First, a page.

Argento's Plumage contains all the elements I mentioned in the previous paragraph, though the narrative is far more coherent than most of his subsequent films. Sam Dalmas (Tony Musante) is a struggling American writer preparing to move back to the United States who witnesses something strange while walking home one night. In the first of the film's many impressive visual sequences, Sam sees a woman struggling with a man in a black coat, hat, and gloves through the window of an art gallery. The woman is stabbed, and the man runs away, but not before hitting a switch and trapping Sam in the entrance to the gallery. He's surrounded on all sides by glass, and he can't get inside the gallery or back out to the street. Meanwhile, the woman is crawling on the floor, bleeding. Sam finally gets someone's attention, and the police and medics arrive in time to save the woman.
After a stretch as a suspect in which his passport is confiscated, Sam soon becomes a confidante to the detective working the case, helping him track down leads and growing more and more obsessed with catching the would-be killer, who has also been stalking and murdering a string of other women throughout the city.
Many intense, visually expressive scenes follow, including a chase through the streets that leads to a parking lot for buses and a hotel conference room full of ex-boxers having a union convention, the killer attempting entry into a top-floor apartment, an eccentric painter trying to make a sale who has walled off the entrance to his home, and a wild trio of scenes concluding the film. Argento was a gifted natural from the beginning, and he'd only get better from here (and then much worse, but I'll pretend his last several years never happened). Besides his own gifted compositional skills, Argento is masterfully aided here by the legendary Ennio Morricone, whose score is strange, intense, beautiful, and in some scenes, a kindred spirit to the electric improvisational music Miles Davis was making at the time. I like this movie, and even though some of its creakiness and stereotypical attitudes revealed themselves even more on this second viewing, its strengths did, too. A solid, scary film.

Saturday, January 14, 2017

#248: The Unknown (Tod Browning, 1927)

It's been a real pleasure to see several Tod Browning silent films in recent months. One of that rare breed of director to make great films in both the silent and sound eras, Browning's silents are so perverse, funny, modern, and visual, so present, that I don't miss the dialogue. I don't feel like I'm taking a history lesson or looking at something archaic or outside my experience. Browning's silents float outside of time.
The Unknown packs a whole lot of weirdness, action, and beauty into its short 63 minutes, and Browning fills the film with great, memorable faces. Like a lot of Browning films, the principal characters are carnival performers and/or criminals, and there is much unrequited love, disguising of identities, outlandish schemes, and wonderful little details that great directors sprinkle throughout their work.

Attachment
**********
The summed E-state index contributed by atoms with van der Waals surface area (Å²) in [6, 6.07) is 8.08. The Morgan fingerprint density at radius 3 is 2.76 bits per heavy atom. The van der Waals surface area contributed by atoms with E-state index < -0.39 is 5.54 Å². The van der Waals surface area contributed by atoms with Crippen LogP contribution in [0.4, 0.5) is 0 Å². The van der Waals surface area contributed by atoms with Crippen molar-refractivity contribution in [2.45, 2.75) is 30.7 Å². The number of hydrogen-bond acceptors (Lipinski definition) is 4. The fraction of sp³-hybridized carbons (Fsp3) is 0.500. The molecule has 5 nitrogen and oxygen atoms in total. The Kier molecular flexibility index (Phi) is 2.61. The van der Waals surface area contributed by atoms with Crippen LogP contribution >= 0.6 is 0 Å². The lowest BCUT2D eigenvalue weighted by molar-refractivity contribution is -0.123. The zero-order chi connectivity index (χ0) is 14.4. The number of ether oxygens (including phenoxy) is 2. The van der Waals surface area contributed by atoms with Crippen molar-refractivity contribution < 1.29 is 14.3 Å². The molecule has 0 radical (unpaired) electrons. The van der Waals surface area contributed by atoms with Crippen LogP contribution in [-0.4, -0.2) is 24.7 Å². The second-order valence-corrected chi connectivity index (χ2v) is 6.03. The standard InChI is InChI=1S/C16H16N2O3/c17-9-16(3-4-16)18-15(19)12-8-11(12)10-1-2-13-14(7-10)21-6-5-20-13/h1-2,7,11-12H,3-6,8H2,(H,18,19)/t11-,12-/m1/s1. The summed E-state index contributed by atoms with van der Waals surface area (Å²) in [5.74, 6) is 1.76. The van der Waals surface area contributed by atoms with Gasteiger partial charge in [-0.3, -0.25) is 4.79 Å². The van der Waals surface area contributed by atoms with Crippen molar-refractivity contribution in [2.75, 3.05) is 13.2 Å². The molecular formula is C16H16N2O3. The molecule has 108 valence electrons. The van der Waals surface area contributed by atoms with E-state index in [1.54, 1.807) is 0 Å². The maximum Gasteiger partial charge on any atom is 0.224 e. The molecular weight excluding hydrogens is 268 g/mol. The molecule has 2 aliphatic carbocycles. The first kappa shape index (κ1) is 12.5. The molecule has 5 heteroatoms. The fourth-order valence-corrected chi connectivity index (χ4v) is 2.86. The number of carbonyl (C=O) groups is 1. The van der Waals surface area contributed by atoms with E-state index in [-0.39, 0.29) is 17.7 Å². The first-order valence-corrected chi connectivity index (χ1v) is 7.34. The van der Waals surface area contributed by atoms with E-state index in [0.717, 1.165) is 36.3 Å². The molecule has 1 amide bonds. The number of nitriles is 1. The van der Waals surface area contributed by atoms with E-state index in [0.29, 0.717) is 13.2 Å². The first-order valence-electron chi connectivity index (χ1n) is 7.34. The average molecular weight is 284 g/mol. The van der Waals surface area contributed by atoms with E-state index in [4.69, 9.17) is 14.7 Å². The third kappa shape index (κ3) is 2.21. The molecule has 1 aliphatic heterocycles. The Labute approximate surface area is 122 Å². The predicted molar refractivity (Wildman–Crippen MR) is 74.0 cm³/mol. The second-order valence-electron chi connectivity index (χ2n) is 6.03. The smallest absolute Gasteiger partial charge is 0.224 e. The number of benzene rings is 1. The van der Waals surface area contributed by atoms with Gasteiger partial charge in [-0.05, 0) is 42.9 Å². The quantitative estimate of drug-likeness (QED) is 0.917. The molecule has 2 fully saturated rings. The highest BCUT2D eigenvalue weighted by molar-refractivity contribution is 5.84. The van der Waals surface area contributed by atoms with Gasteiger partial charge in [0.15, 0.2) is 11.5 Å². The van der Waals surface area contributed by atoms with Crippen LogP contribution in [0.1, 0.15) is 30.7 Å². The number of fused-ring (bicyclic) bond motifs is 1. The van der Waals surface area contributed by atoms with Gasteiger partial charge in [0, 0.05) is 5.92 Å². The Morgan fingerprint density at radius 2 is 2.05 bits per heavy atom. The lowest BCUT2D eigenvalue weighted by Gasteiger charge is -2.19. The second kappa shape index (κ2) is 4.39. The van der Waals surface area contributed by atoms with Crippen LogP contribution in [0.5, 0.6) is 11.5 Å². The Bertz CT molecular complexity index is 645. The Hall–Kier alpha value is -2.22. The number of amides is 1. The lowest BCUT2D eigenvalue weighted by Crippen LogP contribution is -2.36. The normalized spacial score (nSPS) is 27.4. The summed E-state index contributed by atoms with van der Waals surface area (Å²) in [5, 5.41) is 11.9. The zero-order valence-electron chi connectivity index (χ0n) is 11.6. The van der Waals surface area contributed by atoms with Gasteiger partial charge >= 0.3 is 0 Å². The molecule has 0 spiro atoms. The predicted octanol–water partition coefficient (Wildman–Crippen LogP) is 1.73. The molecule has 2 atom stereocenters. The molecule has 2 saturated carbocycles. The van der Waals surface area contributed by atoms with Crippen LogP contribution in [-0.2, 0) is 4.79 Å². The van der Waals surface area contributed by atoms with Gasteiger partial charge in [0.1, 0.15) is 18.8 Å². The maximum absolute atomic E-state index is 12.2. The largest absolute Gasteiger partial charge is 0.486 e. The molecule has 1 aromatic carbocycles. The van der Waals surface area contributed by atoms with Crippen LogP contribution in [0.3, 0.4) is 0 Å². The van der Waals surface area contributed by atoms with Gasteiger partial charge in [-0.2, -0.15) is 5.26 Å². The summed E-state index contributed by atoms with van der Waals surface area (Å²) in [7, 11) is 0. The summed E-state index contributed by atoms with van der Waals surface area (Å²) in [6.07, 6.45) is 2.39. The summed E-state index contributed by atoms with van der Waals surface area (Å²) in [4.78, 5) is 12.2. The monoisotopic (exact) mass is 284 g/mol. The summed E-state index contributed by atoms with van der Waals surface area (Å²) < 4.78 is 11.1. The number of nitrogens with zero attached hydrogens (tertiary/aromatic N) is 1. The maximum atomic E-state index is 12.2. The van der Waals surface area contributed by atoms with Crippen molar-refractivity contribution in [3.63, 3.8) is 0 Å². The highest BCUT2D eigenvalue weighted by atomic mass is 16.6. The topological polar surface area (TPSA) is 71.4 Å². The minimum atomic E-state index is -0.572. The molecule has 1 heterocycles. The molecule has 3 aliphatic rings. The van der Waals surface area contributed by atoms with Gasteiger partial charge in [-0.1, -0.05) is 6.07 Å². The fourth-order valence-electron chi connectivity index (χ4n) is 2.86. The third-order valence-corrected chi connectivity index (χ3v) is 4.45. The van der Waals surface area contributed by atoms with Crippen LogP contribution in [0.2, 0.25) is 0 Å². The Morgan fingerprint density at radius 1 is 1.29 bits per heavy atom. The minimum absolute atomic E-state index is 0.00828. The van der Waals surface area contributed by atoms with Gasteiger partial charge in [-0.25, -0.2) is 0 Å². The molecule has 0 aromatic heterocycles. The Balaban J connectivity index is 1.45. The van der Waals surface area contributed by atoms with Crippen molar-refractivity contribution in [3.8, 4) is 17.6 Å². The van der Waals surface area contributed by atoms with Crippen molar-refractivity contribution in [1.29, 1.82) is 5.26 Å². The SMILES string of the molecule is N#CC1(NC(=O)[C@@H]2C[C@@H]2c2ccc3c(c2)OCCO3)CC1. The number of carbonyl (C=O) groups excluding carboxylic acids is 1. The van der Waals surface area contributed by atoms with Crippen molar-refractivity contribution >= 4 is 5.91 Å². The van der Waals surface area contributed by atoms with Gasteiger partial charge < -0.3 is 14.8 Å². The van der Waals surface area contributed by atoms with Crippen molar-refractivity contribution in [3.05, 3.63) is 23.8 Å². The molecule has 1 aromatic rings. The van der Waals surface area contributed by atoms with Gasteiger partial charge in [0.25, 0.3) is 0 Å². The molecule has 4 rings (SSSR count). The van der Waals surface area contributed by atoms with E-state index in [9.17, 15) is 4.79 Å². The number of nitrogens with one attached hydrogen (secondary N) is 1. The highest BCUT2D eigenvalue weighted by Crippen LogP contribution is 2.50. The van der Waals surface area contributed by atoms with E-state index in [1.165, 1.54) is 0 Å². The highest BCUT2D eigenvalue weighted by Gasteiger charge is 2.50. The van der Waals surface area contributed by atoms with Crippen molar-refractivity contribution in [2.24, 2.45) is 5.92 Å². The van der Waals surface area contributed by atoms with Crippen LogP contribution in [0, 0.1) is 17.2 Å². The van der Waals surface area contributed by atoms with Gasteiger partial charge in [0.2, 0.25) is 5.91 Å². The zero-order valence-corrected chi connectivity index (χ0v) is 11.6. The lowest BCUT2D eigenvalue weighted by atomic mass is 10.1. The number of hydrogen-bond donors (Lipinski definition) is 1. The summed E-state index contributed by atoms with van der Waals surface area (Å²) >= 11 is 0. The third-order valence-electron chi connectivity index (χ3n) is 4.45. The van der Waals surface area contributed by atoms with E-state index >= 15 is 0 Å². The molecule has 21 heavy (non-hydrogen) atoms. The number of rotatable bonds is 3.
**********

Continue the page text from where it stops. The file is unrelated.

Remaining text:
The film opens with a performance by the traveling carnival, owned and operated by the brutal Zanzi (Nick De Ruiz). A man with no arms, Alonzo (Lon Chaney), assisted by little person Cojo (John George), uses his feet to light and smoke cigarettes, remove his cape, and throw knives at a lovely young woman, Zanzi's daughter Nanon (an early role for then-22-year-old Joan Crawford). Following this act, the strongman Malabar (Norman Kerry) comes out and lifts heavy weights and bends unbendable objects.
Both Alonzo and Malabar are in love with Nanon, but Malabar comes on too strong and alienates Nanon, much to Alonzo's delight. Nanon hates being touched by men, to the point of terror, so the only man she trusts is the armless Alonzo. The film implies that Zanzi has been sexually molesting Nanon, leading to her fear. (Kudos to my wife for pointing this out. It sailed right over my dim head.) Nanon gives an impassioned speech about how men have been putting their hands on her for her entire life, and Zanzi goes into a rage when he finds out Nanon has been spending time with Alonzo, whipping the armless man and verbally berating him. How did I miss that?
We soon learn that Alonzo is not the kindhearted fellow we think he is, and Malabar is a more sensitive guy than he first appeared. Alonzo has been using a corset to pretend he has no arms in order to avoid the police. He and Cojo are responsible for a string of robberies, and it is also implied that Alonzo has some murders in his past. The elaborate ruse is a clever one, for Alonzo has two thumbs on his left hand. He becomes obsessed with possessing Nanon, and his evil plans become even more evil when Nanon begins working through her fears and growing closer to Malabar, who begins to understand the source of her fear and drops the overbearing approach. Wild and crazy events ensue, including murder, blackmail, bizarre surgery, wild horses, and treadmills. 
Every one of these characters is more fascinating than the stereotypes they would have been in a lesser filmmaker's movie. Browning spent years working in carnivals, circuses, and the theater before his film career, and he always presents these characters as multidimensional people. Cojo's height is never used as a gimmick or a plot point, and it's his facial expressions and opinions that are Browning's focus in his scenes.
If you only know Joan Crawford as the tough older woman from baroque horror and melodrama, her status as a gay icon, or Faye Dunaway's delightfully cartoonish performance in Mommie Dearest, you'll get a whole new aspect of her here. It's such a treat to see her before she became a movie star and cultural symbol, though her charisma and screen presence are already fully in place. No wonder everyone in this film falls in love with her. She has a great screen rapport with Lon Chaney, too, who I've already written about many, many times on this site. He is, as usual, awesome. I love this movie.